Now halfway through its six chapters, the third episode of The Falcon and the Winter Soldier -Marvel’s buddy-thriller pairing two of Captain America’s closest friends and allies- is at the point where it needs to start becoming more than just an expository set-up. I’m not sure it’s quite there yet.
With our heroes Sam Wilson (Anthony Mackie) and Bucky Barnes (Sebastian Stan) tracking the activities of a faction of terrorists/freedom fighters going by the name of Flag-Smashers (a hilarious name, still), the two are turned on to the group’s apparent super soldier fighters and look for some unsavory company in aid of their search. Baron Zemo (Daniel Brühl) has been locked up since the events of Captain America: Civil War, in which he was revealed to be working old Hydra connections and the manipulator of Bucky during his time as the brainwashed Winter Soldier. Their link to the international underworld, Bucky and Sam lock arms with Zemo for a jaunt about the black market community of Madripoor, hoping to pick up a lead on the Flag-Smashers and their super-powered connections. Shootouts, stabbings, and the like follow.
Right off the bat, the third episode demonstrates the duality of the MCU’s attention to detail. I was remotely intrigued and impressed when the first two episodes made an attempt to finally address the implications of Black superheroes, with Sam being accosted on the streets of Baltimore by police officers. Similarly, the financial struggle he faces, returning after the Blip, balancing the mundane battles of life such as taking out a loan, adds a grounded edge to Marvel’s storytelling. It isn’t why we watch these films and shows, but the attempt at connecting to reality is necessary for the superheroics to land effectively.
So, with that attention to logic in mind, it was with bemusement that I watched Sam and Bucky seemingly snap their fingers and extradite Zemo from a maximum-security prison just like that. Funnier still is that Zemo, an international terrorist responsible for literally bombing the UN, strips from his prison skin and returns to a private jet and butler, as if his fortune wouldn’t be pined and confiscated. It’s straight-up silly.
I’ll reiterate once again that yes, you’re probably not watching The Falcon and the Winter Soldier to figure out the government’s policy on seizing supervillain assets. But the inconsistency with which this and other MCU works approach their stories and logic becomes grating. The plot moves as slow or as fast as the writers will it, so long as we can end up at a punchy barroom brawl or an edgy shootout in a container yard.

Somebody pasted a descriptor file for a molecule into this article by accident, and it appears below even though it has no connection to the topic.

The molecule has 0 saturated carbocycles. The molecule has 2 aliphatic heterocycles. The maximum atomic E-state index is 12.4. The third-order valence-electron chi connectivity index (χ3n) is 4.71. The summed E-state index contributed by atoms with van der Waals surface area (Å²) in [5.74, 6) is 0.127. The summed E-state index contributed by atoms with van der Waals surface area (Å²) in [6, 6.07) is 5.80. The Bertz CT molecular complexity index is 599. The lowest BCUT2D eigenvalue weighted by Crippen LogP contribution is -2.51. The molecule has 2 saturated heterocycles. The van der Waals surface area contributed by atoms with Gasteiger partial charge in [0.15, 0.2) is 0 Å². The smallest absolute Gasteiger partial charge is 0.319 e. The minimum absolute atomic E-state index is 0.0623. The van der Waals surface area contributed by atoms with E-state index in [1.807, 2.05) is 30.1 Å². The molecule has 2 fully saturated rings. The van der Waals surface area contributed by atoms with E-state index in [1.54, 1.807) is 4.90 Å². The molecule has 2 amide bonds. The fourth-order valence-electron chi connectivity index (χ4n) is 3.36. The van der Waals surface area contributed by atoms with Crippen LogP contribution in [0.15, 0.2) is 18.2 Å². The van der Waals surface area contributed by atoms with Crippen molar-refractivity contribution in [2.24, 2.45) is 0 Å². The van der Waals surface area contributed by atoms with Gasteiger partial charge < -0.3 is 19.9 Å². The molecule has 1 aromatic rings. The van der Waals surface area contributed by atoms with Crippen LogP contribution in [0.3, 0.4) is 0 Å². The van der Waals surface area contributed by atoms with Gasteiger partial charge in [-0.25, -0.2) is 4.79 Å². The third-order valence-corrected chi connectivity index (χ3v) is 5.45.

The third episode feels especially ludicrous in how, just as some irritating, cocky scientist (Olli Haaskivi) is spilling his Super Soldier Serum secrets (the drug that birthed Captain America, and now the Flag-Smashers, is literally called that) to the gang, explosions take over as arbitrary thugs pop up for an action scene. Or when an undercover rendezvous amidst the off-the-grid criminal community of Madripoor is just a showcase for some “humor” at the expense of Sam, undercover as an eccentric criminal, ultimately culminating in some asinine punch-fest.
The Madripoor scenes, in particular, felt like a poor man’s John Wick and feeling this as I was watching felt validating to learn the episode was written by Derek Kolstad, the creator of the powerhouse Keanu franchise. Something about Marvel must be holding Kolstad’s punches because John Wick this ain’t.
Much in the way the first episodes wore me down, The Falcon and the Winter Soldier is just weighed down by cliched dialogue and a lack of a strong narrative. The Flag-Smashers continue to be off in their own scenes, the enigmatic young leader Karli Morgenthau (Erin Kellyman) clearly a “villain” with a heart, she and her goons liberating supplies from armed government camps to distribute to the needy. Whereas Sam and Bucky see super soldiers running rampant, we see a Robin Hood cause, with the obvious implication being that there’s going to be a bigger fish to fry by the time our boys catch up with the Flag-Smashers.
But with lines like “It’s pushing you off the deep end,” The Falcon and the Winter Soldier isn’t getting by on its character work. Stan and Mackie are solid enough in their roles, but the irritated odd couple banter amidst gunfire only holds up for laughs and “character development” for so long. I simply don’t see a resolution in which The Falcon and the Winter Soldier ends up slotting into the MCU canon as a cherished entry.
Sure, we’ll likely wind up seeing some development over the controversial mantle left by Steve Rogers, with the new Captain America shoes filled by the gung-ho and green John Walker (Wyatt Russell) who, by the way, is relegated to mere moments of treading the tracks left by Sam and Bucky this episode. But Walker being benched in the narrative so quickly after the show made such a faux-big deal out of his unworthiness in the second episode is indicative of Falcon and the Winter Soldier‘s predictability and safe, boring story. Track down some paramilitary goofballs who aren’t so bad after all, and string us along for the big bad who we really ought to care about…but only once we reach the finale.
I’m speculating, of course, but the doubt in my gut tells me this show isn’t going anywhere you or I don’t already see it traveling. Despite its final-frame cliffhanger and the appearance of Wakandan warrior, Ayo (Florence Kasumba), on the trail of Zemo and our boys, I’m left without much of a care. The MCU does this in its films, where the worst-case scenario gives us a bland two hours and a post-credits tease for what’s yet to come. The Disney+ shows have thus far compartmentalized this “trust me, it gets good soon” aura into episodes, rather than feature films. It leaves me wondering whether it’s more time wasted or less..?